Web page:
It is important to note that both bioconservatism and tech-progressivism, in their more reasonable expressions, share an opposition to unsafe, unfair, undemocratic, undeliberative forms of technological development, and both recognize that such developmental modes can facilitate unacceptable recklessness and exploitation, exacerbate injustice and incubate dangerous social discontent.

I would also emphasize that it is not right to imagine that these sensibilities cleave off into two perfectly separate tribes, squaring off as if on a vast historical playing field for some cosmic-scaled battle. Many individuals will support both bioconservative and tech-progressive positions on particular issues in the politics of technological development. And most people will sense the tug of reasonableness in particular formulations arising from either broader sensibility from time to time, according to the vicissitudes in their own personal experiences. These two sensibilities, often deeply at odds in particular campaigns of advocacy, activism, policymaking, meaning-making and education, will nevertheless usually share at least enough common ground for productive dialogue to be possible among their adherents.

After nature

I think it is also important to recognize that both bioconservative and tech-progressive sensibilities, positions and politics have arisen and exert their force uniquely in consequence of what I describe as the ongoing denaturalization of human life in this historical moment.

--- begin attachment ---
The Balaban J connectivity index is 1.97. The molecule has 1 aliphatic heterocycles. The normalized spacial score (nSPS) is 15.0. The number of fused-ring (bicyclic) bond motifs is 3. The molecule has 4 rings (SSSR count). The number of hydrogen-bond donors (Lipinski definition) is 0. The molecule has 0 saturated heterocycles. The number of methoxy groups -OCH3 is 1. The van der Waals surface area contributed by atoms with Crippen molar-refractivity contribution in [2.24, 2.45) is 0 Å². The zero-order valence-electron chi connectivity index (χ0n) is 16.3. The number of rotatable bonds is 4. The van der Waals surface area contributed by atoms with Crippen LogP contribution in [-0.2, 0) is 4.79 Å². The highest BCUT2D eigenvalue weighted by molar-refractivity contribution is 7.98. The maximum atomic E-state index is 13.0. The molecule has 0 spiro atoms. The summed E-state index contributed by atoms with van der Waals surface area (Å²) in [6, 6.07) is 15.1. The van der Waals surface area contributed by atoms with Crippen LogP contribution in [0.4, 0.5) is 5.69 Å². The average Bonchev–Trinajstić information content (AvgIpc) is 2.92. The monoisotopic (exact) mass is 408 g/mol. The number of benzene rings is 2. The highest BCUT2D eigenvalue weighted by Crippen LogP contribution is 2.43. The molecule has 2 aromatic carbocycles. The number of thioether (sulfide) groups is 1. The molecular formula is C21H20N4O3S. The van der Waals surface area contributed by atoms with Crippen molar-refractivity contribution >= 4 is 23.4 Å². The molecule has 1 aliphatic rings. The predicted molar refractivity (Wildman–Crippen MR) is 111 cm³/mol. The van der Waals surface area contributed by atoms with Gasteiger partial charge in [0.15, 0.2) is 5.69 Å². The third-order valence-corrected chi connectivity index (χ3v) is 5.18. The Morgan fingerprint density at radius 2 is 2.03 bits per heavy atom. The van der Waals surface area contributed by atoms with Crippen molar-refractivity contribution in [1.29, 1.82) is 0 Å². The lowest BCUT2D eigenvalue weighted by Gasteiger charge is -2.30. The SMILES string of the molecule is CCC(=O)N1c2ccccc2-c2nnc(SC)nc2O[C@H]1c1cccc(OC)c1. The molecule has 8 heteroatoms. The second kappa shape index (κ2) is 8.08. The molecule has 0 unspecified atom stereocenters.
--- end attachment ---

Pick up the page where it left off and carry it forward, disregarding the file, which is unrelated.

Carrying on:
This denaturalization is a broad social and cultural tendency, roughly analogous to and even structurally related to other broad tendencies such as, say, secularization and industrialization.

It consists essentially of two trends: First, it names a growing suspicion (one that can provoke either fear or hopefulness, sometimes in hyperbolic forms) of the normative and ideological force of claims made in the name of "nature" and especially "human nature," inspired by a recognition of the destabilizing impact of technological developments on given capacities and social norms. Second, it consists of an awareness of the extent to which the terms and pace of technological development, and the distribution of its costs, risks and benefits, is emerging ever more conspicuously as the primary space of social struggle around the globe.

It is a truism that the technical means to eliminate poverty and illiteracy for every human being on Earth have existed since the 18th century, but that social forms and political will have consistently frustrated these ends. The focus for most tech-progressives remains to use emerging technologies to transform the administration of social needs, to provide shelter, nutrition, health care and education for all, as well as to remedy the damaging and destabilizing impact of technology itself on complex, imperfectly understood environmental and social orders on which we depend for survival. To these ends, a deepening and widening of democratic participation in development and accountability of governance through emerging networked information and communication technologies is also crucial. Beyond this, many tech-progressives also champion the idea of morphological freedom, or consensual practices of genetic, prosthetic and cognitive modification considered as personal practices of self-creation rather than as the technological imposition of social conformity figured questionably as "health."

After humanism